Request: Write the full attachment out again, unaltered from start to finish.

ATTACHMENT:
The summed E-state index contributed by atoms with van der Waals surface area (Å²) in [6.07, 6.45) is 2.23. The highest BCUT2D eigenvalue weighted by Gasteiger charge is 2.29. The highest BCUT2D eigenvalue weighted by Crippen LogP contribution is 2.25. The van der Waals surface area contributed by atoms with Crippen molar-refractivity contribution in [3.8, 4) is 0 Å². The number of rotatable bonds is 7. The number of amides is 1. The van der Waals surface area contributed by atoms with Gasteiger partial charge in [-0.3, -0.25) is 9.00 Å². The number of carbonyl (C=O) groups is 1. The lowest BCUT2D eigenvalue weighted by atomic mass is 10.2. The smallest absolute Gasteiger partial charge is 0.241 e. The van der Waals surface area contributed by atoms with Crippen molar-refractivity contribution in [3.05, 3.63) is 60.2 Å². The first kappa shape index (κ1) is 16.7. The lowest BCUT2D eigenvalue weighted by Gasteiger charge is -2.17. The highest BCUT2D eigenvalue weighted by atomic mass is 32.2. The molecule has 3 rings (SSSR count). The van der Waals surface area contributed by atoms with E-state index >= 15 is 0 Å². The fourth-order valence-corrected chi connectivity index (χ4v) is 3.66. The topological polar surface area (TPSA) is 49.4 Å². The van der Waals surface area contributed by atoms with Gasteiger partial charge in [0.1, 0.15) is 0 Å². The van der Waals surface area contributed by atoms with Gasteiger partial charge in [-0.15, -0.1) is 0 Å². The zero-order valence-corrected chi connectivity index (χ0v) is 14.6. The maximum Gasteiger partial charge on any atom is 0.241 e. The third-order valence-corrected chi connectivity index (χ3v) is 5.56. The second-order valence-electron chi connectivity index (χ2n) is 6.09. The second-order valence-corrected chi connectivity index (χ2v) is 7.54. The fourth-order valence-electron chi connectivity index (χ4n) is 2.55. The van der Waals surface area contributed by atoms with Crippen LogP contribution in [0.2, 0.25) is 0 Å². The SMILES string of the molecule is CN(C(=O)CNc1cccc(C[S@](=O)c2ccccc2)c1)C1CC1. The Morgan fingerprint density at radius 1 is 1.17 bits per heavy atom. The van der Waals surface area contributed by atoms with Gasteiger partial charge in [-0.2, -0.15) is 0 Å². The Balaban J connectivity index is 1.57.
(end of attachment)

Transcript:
The summed E-state index contributed by atoms with van der Waals surface area (Å²) in [6.07, 6.45) is 2.23. The highest BCUT2D eigenvalue weighted by Gasteiger charge is 2.29. The highest BCUT2D eigenvalue weighted by Crippen LogP contribution is 2.25. The van der Waals surface area contributed by atoms with Crippen molar-refractivity contribution in [3.8, 4) is 0 Å². The number of rotatable bonds is 7. The number of amides is 1. The van der Waals surface area contributed by atoms with Gasteiger partial charge in [-0.3, -0.25) is 9.00 Å². The number of carbonyl (C=O) groups is 1. The lowest BCUT2D eigenvalue weighted by atomic mass is 10.2. The smallest absolute Gasteiger partial charge is 0.241 e. The van der Waals surface area contributed by atoms with Crippen molar-refractivity contribution in [3.05, 3.63) is 60.2 Å². The first kappa shape index (κ1) is 16.7. The lowest BCUT2D eigenvalue weighted by Gasteiger charge is -2.17. The highest BCUT2D eigenvalue weighted by atomic mass is 32.2. The molecule has 3 rings (SSSR count). The van der Waals surface area contributed by atoms with E-state index >= 15 is 0 Å². The fourth-order valence-corrected chi connectivity index (χ4v) is 3.66. The topological polar surface area (TPSA) is 49.4 Å². The van der Waals surface area contributed by atoms with Gasteiger partial charge in [0.1, 0.15) is 0 Å². The van der Waals surface area contributed by atoms with Gasteiger partial charge in [-0.15, -0.1) is 0 Å². The zero-order valence-corrected chi connectivity index (χ0v) is 14.6. The maximum Gasteiger partial charge on any atom is 0.241 e. The third-order valence-corrected chi connectivity index (χ3v) is 5.56. The second-order valence-electron chi connectivity index (χ2n) is 6.09. The second-order valence-corrected chi connectivity index (χ2v) is 7.54. The fourth-order valence-electron chi connectivity index (χ4n) is 2.55. The van der Waals surface area contributed by atoms with Crippen LogP contribution in [0.2, 0.25) is 0 Å². The SMILES string of the molecule is CN(C(=O)CNc1cccc(C[S@](=O)c2ccccc2)c1)C1CC1. The Morgan fingerprint density at radius 1 is 1.17 bits per heavy atom. The van der Waals surface area contributed by atoms with Gasteiger partial charge in [-0.2, -0.15) is 0 Å². The Balaban J connectivity index is 1.57.